Belarus, the former Soviet Republic that has remained largely unchanged since the fall of the Iron Curtain, finds itself immersed in a political maelstrom following a contentious presidential election and widespread public outcry. Battered and arrested by riot police, protestors are speaking out against what they regarded as a rigged election, an artful act of political theater fashioned to reinstall president Alexander Lukashenko.
Lukashenko has held the presidency of the country virtually without challenge since 1994. “Six years ago,” reports BCC News’ David Stern, “he altered the constitution to allow him to run for an indefinite number of terms,” and this year’s democratic elections have been criticized as posturing to secure loans from the European Union.
By now, it’s fairly clear that any ode to democracy or fair elections emanating from the Belarusian state is for show, but behind the EU’s “good government” admonishments there isn’t anything that’s much better. Like all economic systems that rely on the graceless pressures of elite control, Belarus has atrophied under Lukashenko’s draconian interference, an arrangement he calls “market socialism.”
That system — above all a way for the state’s anointed to wring wealth from the country’s productive — is difficult to distinguish from the state capitalism that “populist” Lukashenko reviled at the outset of his presidency. True market socialism, in contrast to those systems that funnel societal wealth toward the state’s nobility, features an absence of contrived advantages and the liberation of those trades we might make with our neighbors if left to our own devices. It was this kind of market socialism that Benjamin Tucker advocated when he said that “there is no half-way house between State Socialism and Anarchism;” that is, the worthy goals of socialism should not (and could not) be adulterated with the principle of political authority.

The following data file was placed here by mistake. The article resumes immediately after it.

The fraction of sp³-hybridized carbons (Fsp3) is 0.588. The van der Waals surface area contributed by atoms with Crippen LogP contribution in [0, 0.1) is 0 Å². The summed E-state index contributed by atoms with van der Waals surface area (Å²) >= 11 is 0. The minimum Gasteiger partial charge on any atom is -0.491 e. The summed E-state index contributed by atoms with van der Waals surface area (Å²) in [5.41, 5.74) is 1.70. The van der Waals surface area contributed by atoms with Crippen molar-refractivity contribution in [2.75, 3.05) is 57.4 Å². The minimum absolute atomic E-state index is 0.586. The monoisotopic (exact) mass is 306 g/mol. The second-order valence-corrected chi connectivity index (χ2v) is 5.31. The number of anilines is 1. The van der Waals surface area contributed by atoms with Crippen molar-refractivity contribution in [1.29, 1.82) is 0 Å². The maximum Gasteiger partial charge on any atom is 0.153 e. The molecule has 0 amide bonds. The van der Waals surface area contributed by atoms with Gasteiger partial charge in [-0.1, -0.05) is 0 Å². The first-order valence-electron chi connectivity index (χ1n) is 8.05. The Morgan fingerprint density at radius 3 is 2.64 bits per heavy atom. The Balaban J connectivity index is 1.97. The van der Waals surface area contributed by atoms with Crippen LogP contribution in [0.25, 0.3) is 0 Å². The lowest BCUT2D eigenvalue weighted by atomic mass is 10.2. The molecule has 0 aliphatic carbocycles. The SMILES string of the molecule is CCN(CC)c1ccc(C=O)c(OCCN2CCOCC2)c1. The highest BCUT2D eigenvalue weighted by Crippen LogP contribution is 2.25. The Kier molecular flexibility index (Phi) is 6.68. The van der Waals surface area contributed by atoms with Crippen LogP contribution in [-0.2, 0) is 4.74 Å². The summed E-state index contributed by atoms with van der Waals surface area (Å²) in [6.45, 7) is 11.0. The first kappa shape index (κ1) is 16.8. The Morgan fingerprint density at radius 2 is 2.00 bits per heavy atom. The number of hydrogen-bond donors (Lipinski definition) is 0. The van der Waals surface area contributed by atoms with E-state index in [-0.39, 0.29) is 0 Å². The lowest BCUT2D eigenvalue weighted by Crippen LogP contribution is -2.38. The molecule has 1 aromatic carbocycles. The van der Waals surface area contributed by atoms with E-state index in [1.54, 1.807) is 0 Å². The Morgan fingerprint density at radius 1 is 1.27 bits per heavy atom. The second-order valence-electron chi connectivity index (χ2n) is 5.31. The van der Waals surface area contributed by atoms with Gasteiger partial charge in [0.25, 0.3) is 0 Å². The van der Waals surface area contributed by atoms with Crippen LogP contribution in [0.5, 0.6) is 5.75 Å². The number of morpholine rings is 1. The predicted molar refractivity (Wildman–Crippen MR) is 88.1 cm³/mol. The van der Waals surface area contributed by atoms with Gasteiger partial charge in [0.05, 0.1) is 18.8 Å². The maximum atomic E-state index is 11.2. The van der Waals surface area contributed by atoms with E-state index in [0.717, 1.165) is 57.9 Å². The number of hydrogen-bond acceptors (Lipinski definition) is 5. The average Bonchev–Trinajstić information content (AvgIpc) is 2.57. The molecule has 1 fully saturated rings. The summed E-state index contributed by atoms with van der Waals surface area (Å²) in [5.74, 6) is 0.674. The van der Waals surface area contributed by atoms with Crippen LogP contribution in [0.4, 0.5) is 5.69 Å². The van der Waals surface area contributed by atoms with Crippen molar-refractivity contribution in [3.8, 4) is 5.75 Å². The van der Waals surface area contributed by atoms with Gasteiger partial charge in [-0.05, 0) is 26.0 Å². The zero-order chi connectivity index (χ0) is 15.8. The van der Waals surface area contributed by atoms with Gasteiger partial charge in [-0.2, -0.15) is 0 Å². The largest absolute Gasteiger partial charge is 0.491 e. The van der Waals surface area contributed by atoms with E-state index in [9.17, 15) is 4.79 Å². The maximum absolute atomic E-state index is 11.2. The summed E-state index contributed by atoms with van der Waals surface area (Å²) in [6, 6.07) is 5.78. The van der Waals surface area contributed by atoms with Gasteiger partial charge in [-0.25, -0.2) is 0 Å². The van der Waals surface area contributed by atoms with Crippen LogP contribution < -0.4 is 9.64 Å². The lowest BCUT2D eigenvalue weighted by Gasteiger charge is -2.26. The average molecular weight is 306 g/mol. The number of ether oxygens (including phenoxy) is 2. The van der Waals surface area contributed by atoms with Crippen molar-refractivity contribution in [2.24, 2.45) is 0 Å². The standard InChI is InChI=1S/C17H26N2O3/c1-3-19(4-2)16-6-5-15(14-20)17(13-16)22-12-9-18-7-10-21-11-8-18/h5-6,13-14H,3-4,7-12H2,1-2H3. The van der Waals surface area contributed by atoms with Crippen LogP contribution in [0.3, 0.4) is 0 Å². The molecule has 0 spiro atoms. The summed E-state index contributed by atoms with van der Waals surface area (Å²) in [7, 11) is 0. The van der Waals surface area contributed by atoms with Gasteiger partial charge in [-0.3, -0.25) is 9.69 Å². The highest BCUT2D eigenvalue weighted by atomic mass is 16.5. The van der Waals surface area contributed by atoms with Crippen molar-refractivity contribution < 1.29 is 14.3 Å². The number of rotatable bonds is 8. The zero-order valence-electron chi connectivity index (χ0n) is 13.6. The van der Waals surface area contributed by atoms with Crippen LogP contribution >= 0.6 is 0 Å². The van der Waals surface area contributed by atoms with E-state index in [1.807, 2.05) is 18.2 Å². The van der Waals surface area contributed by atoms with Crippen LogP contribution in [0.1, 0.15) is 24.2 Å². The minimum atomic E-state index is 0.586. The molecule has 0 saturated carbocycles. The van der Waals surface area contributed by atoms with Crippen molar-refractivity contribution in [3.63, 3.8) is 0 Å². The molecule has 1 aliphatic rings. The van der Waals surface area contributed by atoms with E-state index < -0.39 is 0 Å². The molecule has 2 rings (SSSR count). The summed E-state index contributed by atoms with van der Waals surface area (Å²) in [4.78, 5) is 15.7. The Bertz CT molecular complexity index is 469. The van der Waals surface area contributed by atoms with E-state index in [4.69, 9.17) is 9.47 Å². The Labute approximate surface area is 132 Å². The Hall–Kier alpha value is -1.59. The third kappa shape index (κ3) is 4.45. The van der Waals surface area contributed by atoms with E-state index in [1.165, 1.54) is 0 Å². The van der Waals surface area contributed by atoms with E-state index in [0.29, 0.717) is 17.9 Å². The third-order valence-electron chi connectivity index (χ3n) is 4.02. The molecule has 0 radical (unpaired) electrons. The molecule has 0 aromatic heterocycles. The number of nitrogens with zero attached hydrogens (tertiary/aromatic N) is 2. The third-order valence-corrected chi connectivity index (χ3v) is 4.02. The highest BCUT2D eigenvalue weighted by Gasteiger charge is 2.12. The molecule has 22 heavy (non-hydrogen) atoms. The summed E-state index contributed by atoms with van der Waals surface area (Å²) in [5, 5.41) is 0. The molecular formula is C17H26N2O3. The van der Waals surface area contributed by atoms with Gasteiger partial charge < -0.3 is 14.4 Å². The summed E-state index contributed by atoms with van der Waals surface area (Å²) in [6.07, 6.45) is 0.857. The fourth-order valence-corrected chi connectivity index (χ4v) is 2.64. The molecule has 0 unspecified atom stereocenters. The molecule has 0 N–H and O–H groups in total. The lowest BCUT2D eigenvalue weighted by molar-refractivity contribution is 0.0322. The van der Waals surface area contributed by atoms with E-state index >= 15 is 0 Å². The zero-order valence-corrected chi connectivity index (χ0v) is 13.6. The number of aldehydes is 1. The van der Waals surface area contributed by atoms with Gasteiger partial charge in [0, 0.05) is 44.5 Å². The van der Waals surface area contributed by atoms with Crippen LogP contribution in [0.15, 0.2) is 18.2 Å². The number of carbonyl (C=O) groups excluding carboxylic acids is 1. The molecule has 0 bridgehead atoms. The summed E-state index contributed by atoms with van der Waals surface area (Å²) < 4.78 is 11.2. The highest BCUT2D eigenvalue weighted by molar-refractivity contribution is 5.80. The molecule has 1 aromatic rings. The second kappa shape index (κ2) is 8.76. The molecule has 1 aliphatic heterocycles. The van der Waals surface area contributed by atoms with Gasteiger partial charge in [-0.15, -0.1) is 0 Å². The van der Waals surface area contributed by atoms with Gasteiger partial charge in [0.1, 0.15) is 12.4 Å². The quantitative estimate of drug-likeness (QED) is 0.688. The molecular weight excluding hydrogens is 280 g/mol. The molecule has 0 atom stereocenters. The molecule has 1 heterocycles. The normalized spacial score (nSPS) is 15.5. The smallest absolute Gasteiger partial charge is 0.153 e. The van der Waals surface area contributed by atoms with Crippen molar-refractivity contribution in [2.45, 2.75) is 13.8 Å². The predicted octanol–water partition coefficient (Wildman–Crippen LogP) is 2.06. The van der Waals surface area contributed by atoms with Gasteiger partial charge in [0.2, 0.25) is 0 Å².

The corrupt elections in Belarus, rather than representing some deviation from the norm, are typical of all elections and political exercises — the spectacles that sanctify what we’d otherwise call “crime.” Belarus’s political class may pine for the riches of the EU’s coffers, but cultivating a sensible, working economy is hardly their concern. As philosopher Michael Polyani pointed out of the Soviet Union, “[political] rulers … know, better than anyone else, the impossibility of genuine central planning … but their lips are sealed.” For them, the state’s economic intrigues operate just fine; even when the economy at large becomes etiolated, leaving the worker out in the cold, the wheels are grind away for the charmed lives of the state’s genteel managers.
Commenting on the economic realities attending discontent in Belarus, Stern notes that “[m]any factories keep producing to stay busy, but the goods they create are merely piling up …” Polyani dubbed this phenomenon “conspicuous production,” a miscalculation inherent to high-handed, centralized economic systems that, due to their rigidity, pump out capital goods at levels completely out of keeping with need.
Inasmuch as they constantly withdraw their undeserved cut from the process, the manager/bureaucrat echelon of the class society subsists on this kind of resource waste. Though even Belarus, with its derisible regime, is arguably not a “centrally-planned” economy, what we call the process isn’t all that important. We don’t call the West’s corporatist economies “centrally-planned” either, but how concentrated does economic decision-making need to be before we admit that some small group of people frames and arranges the economic system for the rest of us?
Political theorists divert themselves with drawing arbitrary lines to answer that question, but — for the productive class in the service of the state and its friends — their answers will be of little solace. And, for the same reasons, Belarus’s simulated elections are unlikely to provide comfort to protestors who have grown weary of the status quo. Fortunately for them and for us, history has made the central problem (in Belarus and all over the world) quite plain.
That problem is the state, the one institution we exempt from all of the general, moral assumptions that guide our daily dealings with one another. All ventures into politics are ultimately to prove unavailing at anything but reinforcing the untruths that hold it up. Ousting Lukashenko — as opposed to the structures of abuse and control that he personifies — would, like the buckling of the Soviet Union, ultimately change nothing at all.
In that way, political revolutions are no revolutions at all. Only anarchism’s peaceful revolution of fraternity and free exchange can liberate society from the manacles of the statism.
Citations to this article:
- David D'Amato, The USSR Died, but the State Survived, Dhaka, Bangladesh New Nation, date unknown
- David D'Amato, Authoritarian communist USSR died, but the state survived, The Canadian, 12/23/10